• By: Ron Guillet

The Evolution of Turris as a Top Line Center

The Ottawa Senators struck gold with Kyle Turris when they acquired the 25-year-old center from the Phoenix—now Arizona—Coyotes for defenseman David Rundblad and a second-round pick in 2012.

Turris’ time with the Coyotes came to a merciful end 25 days after he finally signed as a restricted free agent, missing the first 19 games of the 2011-12 campaign. The New Westminster, BC native played limited minutes with Phoenix, averaging over nine minutes of even-strength ice-time in the 2010-11 season. He produced a mere 25 points in 65 games but registered solid possession numbers that ranked him third on the club in Corsi Relative, which measures a player’s on-ice puck-possession relative to when he’s off the ice. It foreshadowed a bright future for the former third overall pick in the 2007 NHL Entry Draft.

The evolution of Turris as a top line center -- Image 1When Turris was shipped to Ottawa, he produced 29 points in 49 games, posting career highs across the board. He then enjoyed an identical season in terms of production the following year before busting out with 26 goals and 58 points last season. He continued his strong puck-possession play as well as he played tougher minutes and still drove play with less than favourable zone starts—he started shifts in the defensive end 52 per cent of time. This season, the Senators have struggled to maintain possession but Turris has remained a bright spot in that department relative to his tough minutes and 53 per cent defensive zone starts. He’s on pace to eclipse the 50-point plateau once again with his goal total set to slip somewhat, but that’s of no concern. His personal shooting percentage at even-strength, according to war-on-ice.com, is a lowly 3.9 per cent, which ranks him as one of the lowest on the team but also due for better luck in terms of goal scoring. His shooting percentage in all situations is 8.5 per cent, which is the lowest of his career—he had a 12.1 per cent last season and 10.2 per cent the season prior.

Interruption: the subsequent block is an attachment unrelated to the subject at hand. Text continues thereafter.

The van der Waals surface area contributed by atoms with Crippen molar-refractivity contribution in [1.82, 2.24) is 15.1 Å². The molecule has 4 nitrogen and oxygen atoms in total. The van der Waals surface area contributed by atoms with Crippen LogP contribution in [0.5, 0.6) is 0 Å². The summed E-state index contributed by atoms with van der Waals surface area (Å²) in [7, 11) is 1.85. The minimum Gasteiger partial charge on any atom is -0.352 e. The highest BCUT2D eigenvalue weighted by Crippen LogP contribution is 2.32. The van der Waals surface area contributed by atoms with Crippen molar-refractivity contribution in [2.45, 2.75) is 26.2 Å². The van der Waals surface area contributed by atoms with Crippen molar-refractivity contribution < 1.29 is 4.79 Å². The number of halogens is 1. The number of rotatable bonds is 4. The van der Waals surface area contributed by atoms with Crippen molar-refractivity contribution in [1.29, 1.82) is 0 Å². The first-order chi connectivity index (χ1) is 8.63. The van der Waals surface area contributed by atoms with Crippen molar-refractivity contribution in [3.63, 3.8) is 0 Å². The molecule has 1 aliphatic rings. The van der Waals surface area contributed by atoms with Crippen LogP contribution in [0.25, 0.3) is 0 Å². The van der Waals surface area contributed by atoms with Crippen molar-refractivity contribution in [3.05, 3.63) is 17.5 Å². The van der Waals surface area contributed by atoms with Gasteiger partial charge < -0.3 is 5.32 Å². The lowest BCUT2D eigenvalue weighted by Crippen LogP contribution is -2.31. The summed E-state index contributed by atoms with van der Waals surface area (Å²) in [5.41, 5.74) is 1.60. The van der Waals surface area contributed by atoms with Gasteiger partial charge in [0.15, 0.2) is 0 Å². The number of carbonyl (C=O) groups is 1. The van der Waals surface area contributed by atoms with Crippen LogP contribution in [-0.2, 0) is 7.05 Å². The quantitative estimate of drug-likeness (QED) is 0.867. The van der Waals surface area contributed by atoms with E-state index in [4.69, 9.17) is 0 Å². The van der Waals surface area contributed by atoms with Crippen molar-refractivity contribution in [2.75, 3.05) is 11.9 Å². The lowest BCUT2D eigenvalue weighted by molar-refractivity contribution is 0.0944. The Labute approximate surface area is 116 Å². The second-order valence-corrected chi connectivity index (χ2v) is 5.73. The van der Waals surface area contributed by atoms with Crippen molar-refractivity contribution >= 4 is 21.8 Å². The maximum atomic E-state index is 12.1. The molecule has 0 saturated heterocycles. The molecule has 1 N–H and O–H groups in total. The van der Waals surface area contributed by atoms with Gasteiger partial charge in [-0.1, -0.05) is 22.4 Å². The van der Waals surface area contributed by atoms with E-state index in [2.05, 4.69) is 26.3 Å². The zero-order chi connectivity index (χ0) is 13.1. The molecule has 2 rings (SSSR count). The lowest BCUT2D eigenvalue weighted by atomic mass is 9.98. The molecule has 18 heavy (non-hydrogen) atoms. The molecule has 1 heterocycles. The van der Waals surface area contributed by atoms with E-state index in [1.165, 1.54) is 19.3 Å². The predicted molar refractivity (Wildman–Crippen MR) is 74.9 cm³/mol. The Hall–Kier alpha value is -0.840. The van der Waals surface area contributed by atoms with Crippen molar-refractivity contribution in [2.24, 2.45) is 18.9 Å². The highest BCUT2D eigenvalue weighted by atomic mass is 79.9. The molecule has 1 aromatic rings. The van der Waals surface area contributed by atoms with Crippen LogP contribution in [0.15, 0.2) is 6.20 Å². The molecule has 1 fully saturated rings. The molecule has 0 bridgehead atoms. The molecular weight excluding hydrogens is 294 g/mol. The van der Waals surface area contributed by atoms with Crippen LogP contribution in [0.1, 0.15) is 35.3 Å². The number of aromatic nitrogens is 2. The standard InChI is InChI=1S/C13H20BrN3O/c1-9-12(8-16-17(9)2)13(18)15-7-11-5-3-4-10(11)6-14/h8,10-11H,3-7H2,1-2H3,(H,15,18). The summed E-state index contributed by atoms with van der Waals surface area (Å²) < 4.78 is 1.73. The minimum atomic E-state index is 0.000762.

His goal scoring abilities aside, Turris’ playmaking shouldn’t be underemphasized as he ranks 44th in the league in Assists/60 with a 1.17, according to stats.hockeyanalysis.com, which measures his assists at even-strength relative to the ice-time he receives. Last season, Turris ranked 31st in that statistic and 30th in Points/60, easily placing him in the company of first line centers—Jason Spezza, for comparison’s sake, ranked 18th in Points/60 last season.

If the Senators can regain the puck-possession prowess they had displayed the three previous seasons, Turris’ offensive output will continue to climb. He’s in his prime at 25 years old and he’s proven he has the skill-set to play as first line center in the NHL. Considering it only cost the Senators Rundblad and a second-round pick, the Senators could have done much worse.